AOL announces new open-source mobile platform. Who cares?

Mobile platform is missing two important qualities: broad relevance and a compelling purpose, says CNET Blog Network contributor Matt Asay.

AOL is jumping into open source and offering a new mobile platform. The real news here, however, is that AOL still exists. Its mobile platform will help developers to integrate with such applications as AIM, AOL Mail, AOL Video, MapQuest, Userplane, Truveo, Winamp, and others.

I use AIM (on Adium) and vaguely remember MapQuest (and once used Winamp), but is AOL's mobile-platform play meant to be a funeral dirge or a real effort to be relevant again? I just can't see too many people getting excited about this move. While its new open-source mobile platform will contain an XML-based, next-generation markup language, an ultra-lightweight mobile device client, and an application server, it will come without broad relevance and a compelling purpose.

You need those last two things to be relevant to developers.

Don't get me wrong: More open source is a very good thing, particularly in mobile where only Funambol has really carried the torch. But I'd rather see more from Google and its friends than from AOL.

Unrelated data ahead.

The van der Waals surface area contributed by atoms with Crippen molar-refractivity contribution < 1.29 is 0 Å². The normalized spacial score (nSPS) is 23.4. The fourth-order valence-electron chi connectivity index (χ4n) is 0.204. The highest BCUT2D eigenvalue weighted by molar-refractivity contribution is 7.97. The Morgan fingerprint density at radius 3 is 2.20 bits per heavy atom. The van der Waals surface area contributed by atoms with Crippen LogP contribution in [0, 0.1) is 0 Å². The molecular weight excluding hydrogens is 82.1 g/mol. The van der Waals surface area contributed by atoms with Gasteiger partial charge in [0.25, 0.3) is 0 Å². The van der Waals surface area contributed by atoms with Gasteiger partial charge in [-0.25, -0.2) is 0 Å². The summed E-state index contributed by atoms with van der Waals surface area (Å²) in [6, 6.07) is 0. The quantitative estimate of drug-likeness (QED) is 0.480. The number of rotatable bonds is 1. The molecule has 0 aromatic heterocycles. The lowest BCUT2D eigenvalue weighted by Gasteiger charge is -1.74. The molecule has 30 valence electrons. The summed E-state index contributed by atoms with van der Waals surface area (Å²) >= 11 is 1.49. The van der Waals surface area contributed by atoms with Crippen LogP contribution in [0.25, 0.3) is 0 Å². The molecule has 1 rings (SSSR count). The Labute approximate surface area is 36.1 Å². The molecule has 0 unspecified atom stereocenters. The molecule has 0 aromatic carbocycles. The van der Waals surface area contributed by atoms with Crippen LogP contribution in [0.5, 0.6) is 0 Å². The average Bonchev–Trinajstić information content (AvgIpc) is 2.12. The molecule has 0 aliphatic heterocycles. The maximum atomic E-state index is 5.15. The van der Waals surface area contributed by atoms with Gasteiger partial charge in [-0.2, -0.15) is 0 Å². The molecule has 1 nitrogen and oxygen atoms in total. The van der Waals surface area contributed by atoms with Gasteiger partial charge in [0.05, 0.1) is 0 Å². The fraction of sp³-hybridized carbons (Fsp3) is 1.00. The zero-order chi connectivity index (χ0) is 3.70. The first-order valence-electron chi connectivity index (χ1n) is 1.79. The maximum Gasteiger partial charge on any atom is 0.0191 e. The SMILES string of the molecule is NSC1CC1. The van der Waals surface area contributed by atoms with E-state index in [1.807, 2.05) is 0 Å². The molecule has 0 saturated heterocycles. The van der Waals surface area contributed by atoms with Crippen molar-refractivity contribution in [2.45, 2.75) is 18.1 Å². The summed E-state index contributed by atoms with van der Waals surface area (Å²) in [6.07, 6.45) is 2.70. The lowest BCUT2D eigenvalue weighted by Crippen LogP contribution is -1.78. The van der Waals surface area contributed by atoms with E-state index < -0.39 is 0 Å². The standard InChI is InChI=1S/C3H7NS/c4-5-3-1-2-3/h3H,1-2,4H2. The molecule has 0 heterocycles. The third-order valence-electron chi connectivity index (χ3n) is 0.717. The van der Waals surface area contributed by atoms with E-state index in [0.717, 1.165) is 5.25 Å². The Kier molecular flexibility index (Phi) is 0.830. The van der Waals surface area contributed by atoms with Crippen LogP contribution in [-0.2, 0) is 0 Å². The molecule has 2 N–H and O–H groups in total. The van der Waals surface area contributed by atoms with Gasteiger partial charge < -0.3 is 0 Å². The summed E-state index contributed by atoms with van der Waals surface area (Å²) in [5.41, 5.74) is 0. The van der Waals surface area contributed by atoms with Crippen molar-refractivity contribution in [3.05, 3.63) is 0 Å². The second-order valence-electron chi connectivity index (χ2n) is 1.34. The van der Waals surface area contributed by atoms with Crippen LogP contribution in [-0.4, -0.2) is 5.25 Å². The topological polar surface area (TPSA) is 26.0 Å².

Tech Culture
About the author

    Matt Asay is chief operating officer at Canonical, the company behind the Ubuntu Linux operating system. Prior to Canonical, Matt was general manager of the Americas division and vice president of business development at Alfresco, an open-source applications company. Matt brings a decade of in-the-trenches open-source business and legal experience to The Open Road, with an emphasis on emerging open-source business strategies and opportunities. He is a member of the CNET Blog Network and is not an employee of CNET. You can follow Matt on Twitter @mjasay.


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